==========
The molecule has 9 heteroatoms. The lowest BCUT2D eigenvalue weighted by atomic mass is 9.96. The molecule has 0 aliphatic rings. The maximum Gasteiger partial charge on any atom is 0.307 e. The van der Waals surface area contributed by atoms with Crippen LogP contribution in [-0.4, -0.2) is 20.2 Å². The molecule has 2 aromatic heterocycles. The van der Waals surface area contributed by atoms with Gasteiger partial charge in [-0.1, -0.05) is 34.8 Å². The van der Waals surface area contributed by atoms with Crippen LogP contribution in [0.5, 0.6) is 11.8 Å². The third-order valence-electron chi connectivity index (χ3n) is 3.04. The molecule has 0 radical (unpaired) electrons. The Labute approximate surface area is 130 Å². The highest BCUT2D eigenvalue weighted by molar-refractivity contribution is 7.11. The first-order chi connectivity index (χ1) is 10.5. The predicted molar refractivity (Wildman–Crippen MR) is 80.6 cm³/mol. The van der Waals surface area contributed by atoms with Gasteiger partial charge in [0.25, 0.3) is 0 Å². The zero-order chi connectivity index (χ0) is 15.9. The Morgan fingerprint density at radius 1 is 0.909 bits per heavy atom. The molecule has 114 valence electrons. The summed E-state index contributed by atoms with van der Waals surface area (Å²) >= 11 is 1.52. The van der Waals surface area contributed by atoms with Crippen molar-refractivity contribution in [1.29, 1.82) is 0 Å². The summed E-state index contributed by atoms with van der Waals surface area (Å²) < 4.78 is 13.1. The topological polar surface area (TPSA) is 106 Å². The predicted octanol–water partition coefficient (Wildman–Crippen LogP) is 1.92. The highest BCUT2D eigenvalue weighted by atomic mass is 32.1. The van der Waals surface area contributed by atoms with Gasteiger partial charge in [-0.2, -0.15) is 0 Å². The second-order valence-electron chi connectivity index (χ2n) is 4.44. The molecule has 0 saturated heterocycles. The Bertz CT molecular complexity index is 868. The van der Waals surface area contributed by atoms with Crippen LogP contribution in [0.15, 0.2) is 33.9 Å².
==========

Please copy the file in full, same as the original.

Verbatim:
The molecule has 9 heteroatoms. The lowest BCUT2D eigenvalue weighted by atomic mass is 9.96. The molecule has 0 aliphatic rings. The maximum Gasteiger partial charge on any atom is 0.307 e. The van der Waals surface area contributed by atoms with Crippen LogP contribution in [-0.4, -0.2) is 20.2 Å². The molecule has 2 aromatic heterocycles. The van der Waals surface area contributed by atoms with Gasteiger partial charge in [-0.1, -0.05) is 34.8 Å². The van der Waals surface area contributed by atoms with Crippen LogP contribution in [0.5, 0.6) is 11.8 Å². The third-order valence-electron chi connectivity index (χ3n) is 3.04. The molecule has 0 radical (unpaired) electrons. The Labute approximate surface area is 130 Å². The highest BCUT2D eigenvalue weighted by molar-refractivity contribution is 7.11. The first-order chi connectivity index (χ1) is 10.5. The predicted molar refractivity (Wildman–Crippen MR) is 80.6 cm³/mol. The van der Waals surface area contributed by atoms with Gasteiger partial charge in [0.25, 0.3) is 0 Å². The zero-order chi connectivity index (χ0) is 15.9. The Morgan fingerprint density at radius 1 is 0.909 bits per heavy atom. The molecule has 114 valence electrons. The summed E-state index contributed by atoms with van der Waals surface area (Å²) >= 11 is 1.52. The van der Waals surface area contributed by atoms with Crippen molar-refractivity contribution in [1.29, 1.82) is 0 Å². The summed E-state index contributed by atoms with van der Waals surface area (Å²) < 4.78 is 13.1. The topological polar surface area (TPSA) is 106 Å². The predicted octanol–water partition coefficient (Wildman–Crippen LogP) is 1.92. The highest BCUT2D eigenvalue weighted by atomic mass is 32.1. The van der Waals surface area contributed by atoms with Gasteiger partial charge in [-0.2, -0.15) is 0 Å². The second-order valence-electron chi connectivity index (χ2n) is 4.44. The molecule has 0 saturated heterocycles. The Bertz CT molecular complexity index is 868. The van der Waals surface area contributed by atoms with Crippen LogP contribution in [0.15, 0.2) is 33.9 Å².